Having never read the source material, but most definitely a serious fan of the fantasy genre, I walked into Chris Weitz's adaptation of Philip Pullman's The Golden Compass with a small sense of schizophrenia. As much as I enjoy epic adventures, daring escapes, dramatic battles and all that magical stuff, I'm well aware that every studio in Hollywood has tried to copy-cat the success of Harry Potter and the Lord of the Rings. Between Narnia, Eragon, Stardust, The Seeker, Beowulf, and a few others (with Inkheart and The Spiderwick Chronicles on the way!), it's tough to keep track of which ethereal realm needs the assistance of which plucky youths in order to thwart which decidedly nasty villain.
But it seems a little silly to complain, especially when you consider that the last time the "swords and sorcery" sub-genre had a revolution, it yielded movies like Legend, Labyrinth, Ladyhawke, Dragonslayer and Krull. (Yes, all of which I like.) Our latest entry into the family-friendly epic adventure category is, of course, The Golden Compass, which is based on a rather controversial fantasy novel that has the audacity to (gasp) criticize organized religion. But since pretty much all of the subtext has been drained out of this movie version, we can skip all that nonsense and cut right to the meat of the movie -- which is pretty damn fun, if you ask me.
The setting is a parallel universe in which people look a lot like we do ... only they all have personal "daemons" that hang nearby at all times. Not creepy Clive Barker-style demons, these are more like magical talking animals that share a soul with their respective 'masters' -- and the kids' daemons can morph into different animals at will. Cool! Our heroine is a precocious young tomboy called Lyra, and her adventure begins when she's whisked away from Jordan College by a mysterious lovely known as Mrs. Coulter. (It comes as little surprise to learn that Mrs. Coulter actually isn't that nice a lady, but let's not spoil things for those who haven't read the books.)
Turns out that not only is Lyra destined to play a pivotal role in the breakdown of the nefarious "Magesterium" (government), but she's also required to rescue a bunch of kidnapped children, protect the world's last remaining "alethiometer" (truth-meter), discover the secrets about her mysterious lineage, and defeat the conniving king of the ice bears. Along the way Lyra will have to befriend all sorts of colorful creatures: gypsies and cowboys and witches, oh my! At its heart, The Golden Compass is little more than a well-scrubbed and visually impressive quest story, but it's presented with such color and confidence that it's tough not to get swept up in the spectacle of it all. (One can't help but feel that the more "controversial" aspects in Pullman's book might have made for a more challenging film, although definitely a less profitable one.)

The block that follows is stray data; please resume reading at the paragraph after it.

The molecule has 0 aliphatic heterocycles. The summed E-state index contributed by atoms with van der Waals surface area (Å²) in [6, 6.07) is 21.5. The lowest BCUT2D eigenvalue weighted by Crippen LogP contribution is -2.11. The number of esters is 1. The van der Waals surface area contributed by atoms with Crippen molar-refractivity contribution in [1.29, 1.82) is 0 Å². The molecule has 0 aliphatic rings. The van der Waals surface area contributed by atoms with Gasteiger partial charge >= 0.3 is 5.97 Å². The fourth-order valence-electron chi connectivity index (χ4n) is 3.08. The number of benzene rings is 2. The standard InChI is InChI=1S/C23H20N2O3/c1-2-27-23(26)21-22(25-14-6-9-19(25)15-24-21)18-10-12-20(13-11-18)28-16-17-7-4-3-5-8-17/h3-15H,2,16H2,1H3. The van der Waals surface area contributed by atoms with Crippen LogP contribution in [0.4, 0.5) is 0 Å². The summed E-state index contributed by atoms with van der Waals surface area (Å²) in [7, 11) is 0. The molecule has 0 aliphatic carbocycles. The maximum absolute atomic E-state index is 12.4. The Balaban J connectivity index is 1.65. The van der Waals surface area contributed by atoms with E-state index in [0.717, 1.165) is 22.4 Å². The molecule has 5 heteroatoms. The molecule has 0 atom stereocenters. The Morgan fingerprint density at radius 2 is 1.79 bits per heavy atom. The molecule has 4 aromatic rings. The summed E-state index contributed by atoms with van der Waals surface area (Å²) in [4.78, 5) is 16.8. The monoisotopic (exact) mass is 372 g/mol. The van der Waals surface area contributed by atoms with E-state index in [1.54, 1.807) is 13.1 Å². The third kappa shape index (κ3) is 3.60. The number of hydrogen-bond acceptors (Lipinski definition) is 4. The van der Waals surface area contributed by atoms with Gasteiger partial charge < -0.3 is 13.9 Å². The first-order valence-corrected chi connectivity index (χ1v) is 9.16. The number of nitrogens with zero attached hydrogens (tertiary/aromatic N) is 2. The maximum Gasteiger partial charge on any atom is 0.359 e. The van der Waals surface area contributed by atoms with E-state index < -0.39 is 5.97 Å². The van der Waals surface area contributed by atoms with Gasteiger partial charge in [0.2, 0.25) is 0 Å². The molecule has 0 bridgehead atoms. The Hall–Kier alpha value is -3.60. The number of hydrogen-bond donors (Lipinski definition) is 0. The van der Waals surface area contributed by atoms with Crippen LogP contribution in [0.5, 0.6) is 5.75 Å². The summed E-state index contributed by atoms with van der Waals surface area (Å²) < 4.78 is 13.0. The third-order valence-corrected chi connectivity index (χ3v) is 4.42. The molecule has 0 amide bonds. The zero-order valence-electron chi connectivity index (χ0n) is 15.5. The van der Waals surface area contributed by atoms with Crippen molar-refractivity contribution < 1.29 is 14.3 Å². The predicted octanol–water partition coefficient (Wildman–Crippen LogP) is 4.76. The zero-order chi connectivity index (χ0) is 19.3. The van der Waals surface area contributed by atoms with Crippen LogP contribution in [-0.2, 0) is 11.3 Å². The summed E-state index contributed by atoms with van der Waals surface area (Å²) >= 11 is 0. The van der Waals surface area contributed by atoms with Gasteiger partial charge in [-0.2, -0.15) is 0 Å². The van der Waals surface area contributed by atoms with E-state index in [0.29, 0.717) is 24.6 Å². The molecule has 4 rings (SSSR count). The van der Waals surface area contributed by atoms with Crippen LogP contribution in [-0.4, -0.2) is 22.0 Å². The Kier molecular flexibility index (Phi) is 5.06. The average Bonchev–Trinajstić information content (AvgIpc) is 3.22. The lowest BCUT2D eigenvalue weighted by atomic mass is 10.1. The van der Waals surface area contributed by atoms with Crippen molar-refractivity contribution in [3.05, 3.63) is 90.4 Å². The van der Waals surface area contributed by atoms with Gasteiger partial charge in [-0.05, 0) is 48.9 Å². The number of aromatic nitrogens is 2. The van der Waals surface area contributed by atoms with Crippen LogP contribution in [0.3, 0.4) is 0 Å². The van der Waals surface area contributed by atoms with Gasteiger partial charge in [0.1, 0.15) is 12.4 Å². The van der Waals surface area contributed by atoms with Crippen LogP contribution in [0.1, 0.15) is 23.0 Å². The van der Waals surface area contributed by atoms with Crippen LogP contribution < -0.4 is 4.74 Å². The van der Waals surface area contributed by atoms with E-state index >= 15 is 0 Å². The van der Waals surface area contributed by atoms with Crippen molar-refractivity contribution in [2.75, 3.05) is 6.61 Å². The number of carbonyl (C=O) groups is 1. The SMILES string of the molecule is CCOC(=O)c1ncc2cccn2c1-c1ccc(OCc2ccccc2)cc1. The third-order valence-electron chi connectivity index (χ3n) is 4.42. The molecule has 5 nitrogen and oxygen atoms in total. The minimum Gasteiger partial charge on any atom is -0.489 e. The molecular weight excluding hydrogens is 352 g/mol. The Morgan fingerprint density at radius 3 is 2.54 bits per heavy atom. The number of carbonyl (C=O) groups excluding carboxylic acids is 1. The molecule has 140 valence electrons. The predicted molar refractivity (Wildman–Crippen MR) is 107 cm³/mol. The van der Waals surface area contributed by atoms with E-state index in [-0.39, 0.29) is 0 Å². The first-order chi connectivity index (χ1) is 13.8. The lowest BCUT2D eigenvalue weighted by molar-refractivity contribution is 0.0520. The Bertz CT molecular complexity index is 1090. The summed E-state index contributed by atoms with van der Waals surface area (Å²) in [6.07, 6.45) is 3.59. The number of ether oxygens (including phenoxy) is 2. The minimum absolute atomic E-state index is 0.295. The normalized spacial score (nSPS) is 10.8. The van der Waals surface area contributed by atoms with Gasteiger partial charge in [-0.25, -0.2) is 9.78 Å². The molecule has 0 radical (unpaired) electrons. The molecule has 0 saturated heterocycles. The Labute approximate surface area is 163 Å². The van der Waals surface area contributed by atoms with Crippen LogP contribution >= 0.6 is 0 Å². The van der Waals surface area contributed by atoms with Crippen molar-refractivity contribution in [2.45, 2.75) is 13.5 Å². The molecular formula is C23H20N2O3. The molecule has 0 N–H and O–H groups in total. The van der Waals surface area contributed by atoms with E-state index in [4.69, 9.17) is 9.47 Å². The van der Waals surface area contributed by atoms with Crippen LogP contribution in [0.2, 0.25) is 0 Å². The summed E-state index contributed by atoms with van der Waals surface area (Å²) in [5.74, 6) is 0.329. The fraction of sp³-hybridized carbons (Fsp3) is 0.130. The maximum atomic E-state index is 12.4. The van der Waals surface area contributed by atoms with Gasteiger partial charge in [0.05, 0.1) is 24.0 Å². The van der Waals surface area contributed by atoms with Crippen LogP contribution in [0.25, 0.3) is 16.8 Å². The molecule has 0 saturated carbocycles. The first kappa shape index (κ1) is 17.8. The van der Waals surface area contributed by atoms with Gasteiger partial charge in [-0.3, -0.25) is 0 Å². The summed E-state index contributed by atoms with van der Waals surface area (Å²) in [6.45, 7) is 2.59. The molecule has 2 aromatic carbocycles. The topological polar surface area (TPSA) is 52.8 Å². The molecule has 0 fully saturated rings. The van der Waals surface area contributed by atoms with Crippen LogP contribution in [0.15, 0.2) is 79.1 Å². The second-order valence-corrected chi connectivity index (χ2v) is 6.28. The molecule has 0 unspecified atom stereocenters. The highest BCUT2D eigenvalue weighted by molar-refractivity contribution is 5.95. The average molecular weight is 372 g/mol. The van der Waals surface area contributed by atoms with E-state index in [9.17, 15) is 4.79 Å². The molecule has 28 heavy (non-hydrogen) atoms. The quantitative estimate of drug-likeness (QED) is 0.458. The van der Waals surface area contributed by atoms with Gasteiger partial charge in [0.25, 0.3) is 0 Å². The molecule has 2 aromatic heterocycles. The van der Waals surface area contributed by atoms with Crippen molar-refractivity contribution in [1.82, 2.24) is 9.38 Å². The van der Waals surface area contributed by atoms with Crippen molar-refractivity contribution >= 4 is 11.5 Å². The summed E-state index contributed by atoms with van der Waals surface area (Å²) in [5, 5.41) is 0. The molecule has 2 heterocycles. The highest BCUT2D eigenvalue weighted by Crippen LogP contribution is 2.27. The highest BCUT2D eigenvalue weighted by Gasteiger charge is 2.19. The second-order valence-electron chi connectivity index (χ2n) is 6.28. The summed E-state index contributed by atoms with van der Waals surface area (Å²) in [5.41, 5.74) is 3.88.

If you're one of those movie fans who expressed some skepticism when Chris Weitz (the guy who directed American Pie and About a Boy) was handed the keys to this particular kingdom, you'll be pleasantly surprised to learn that the director acquits himself quite well here. Sure, as with most 'earnest' fantasies, you'll get a few moments of camp silliness, but for the most part The Golden Compass is an admirably straight-faced (if eventually more playful) adventure that takes its tale pretty seriously. The plot may be little more than a mixture of Harry Potter, Pinocchio and the age-old 'coming of age' hero quest we all know and love, but there's something to be said for a slick-looking adventure movie that does an admirable job of introducing a new world, what with all the shiny buildings and strange clothes and exotic monsters.
As the effortlessly likable Lyra, young Dakota Blue Richards is really quite excellent. In many ways, a movie like this (even with all its flashy names and gee-whiz effects) really relies on its lead kid, and Richards makes for an instantly affable character. Nicole Kidman offers some of her sliest work in years as the two-faced Marisa Coulter, Daniel Craig has a few commanding moments as a noble scientist, and the great Sam Elliott pops up in the middle of things and damn near steals the whole expensive movie. Also of note are some recognizable-yet-effective pieces of voice casting, particularly Ian McKellen as a disgraced warrior bear and Ian McShane as his hateful nemesis. For icing on the cake we get an awesome little Christopher Lee moment and the stunning Eva Green as a butt-kickin' witch woman!
If The Golden Compass takes a little while to pick up steam and deliver a ride worth taking, the set pieces, colorful cast, and surprisingly witty script make up for the slow start. By the time the flick draws to a close (with more questions than answers, of course, this being a series and all), you'll be treated to a few rousing battles and some character moments that'll probably make you smile. It's all just simple fairy-tale fantasy fare (and NOT the anti-religion propaganda that some would have you believe), presented with a lot of energy, imagination and momentum. Not too many of the fantasy genre latecomers are really worth a damn (I'm looking at you, Eragon and Seeker), but as far as 2007 goes, I'd be perfectly happy sitting down with a double feature of Stardust and The Golden Compass. Doubly so if I was 12 years old.